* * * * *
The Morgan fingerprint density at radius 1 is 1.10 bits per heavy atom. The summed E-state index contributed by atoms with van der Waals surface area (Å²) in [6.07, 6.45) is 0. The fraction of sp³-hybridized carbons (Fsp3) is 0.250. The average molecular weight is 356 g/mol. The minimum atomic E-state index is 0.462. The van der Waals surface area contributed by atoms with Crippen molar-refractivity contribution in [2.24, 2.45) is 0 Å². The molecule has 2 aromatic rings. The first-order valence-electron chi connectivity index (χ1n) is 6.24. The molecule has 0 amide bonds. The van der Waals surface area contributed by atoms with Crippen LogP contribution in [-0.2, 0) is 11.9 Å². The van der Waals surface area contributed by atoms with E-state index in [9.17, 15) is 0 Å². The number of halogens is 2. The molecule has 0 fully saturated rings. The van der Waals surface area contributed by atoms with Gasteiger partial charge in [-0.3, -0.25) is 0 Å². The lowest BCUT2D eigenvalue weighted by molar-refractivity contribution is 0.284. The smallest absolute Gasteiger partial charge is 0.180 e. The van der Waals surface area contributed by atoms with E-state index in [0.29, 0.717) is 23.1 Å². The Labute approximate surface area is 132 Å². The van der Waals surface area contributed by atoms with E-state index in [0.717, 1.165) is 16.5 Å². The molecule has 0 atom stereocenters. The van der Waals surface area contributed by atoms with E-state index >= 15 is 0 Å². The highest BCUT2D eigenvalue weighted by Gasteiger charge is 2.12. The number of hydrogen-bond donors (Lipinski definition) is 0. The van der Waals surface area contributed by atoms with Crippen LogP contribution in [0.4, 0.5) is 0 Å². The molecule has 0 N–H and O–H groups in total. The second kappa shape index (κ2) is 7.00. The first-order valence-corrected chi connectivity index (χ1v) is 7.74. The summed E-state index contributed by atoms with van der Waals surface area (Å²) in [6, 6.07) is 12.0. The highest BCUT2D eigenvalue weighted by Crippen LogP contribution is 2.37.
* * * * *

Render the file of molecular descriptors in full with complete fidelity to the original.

The Morgan fingerprint density at radius 1 is 1.10 bits per heavy atom. The summed E-state index contributed by atoms with van der Waals surface area (Å²) in [6.07, 6.45) is 0. The fraction of sp³-hybridized carbons (Fsp3) is 0.250. The average molecular weight is 356 g/mol. The minimum atomic E-state index is 0.462. The van der Waals surface area contributed by atoms with Crippen molar-refractivity contribution in [2.24, 2.45) is 0 Å². The molecule has 2 aromatic rings. The first-order valence-electron chi connectivity index (χ1n) is 6.24. The molecule has 0 amide bonds. The van der Waals surface area contributed by atoms with Crippen LogP contribution in [-0.2, 0) is 11.9 Å². The van der Waals surface area contributed by atoms with E-state index in [9.17, 15) is 0 Å². The number of halogens is 2. The molecule has 0 fully saturated rings. The van der Waals surface area contributed by atoms with Gasteiger partial charge in [-0.3, -0.25) is 0 Å². The lowest BCUT2D eigenvalue weighted by molar-refractivity contribution is 0.284. The smallest absolute Gasteiger partial charge is 0.180 e. The van der Waals surface area contributed by atoms with E-state index in [0.29, 0.717) is 23.1 Å². The Labute approximate surface area is 132 Å². The van der Waals surface area contributed by atoms with E-state index in [0.717, 1.165) is 16.5 Å². The molecule has 0 atom stereocenters. The van der Waals surface area contributed by atoms with E-state index >= 15 is 0 Å². The highest BCUT2D eigenvalue weighted by Gasteiger charge is 2.12. The number of hydrogen-bond donors (Lipinski definition) is 0. The van der Waals surface area contributed by atoms with Crippen LogP contribution in [0.4, 0.5) is 0 Å². The molecule has 0 N–H and O–H groups in total. The second kappa shape index (κ2) is 7.00. The first-order valence-corrected chi connectivity index (χ1v) is 7.74. The summed E-state index contributed by atoms with van der Waals surface area (Å²) in [6, 6.07) is 12.0. The highest BCUT2D eigenvalue weighted by Crippen LogP contribution is 2.37.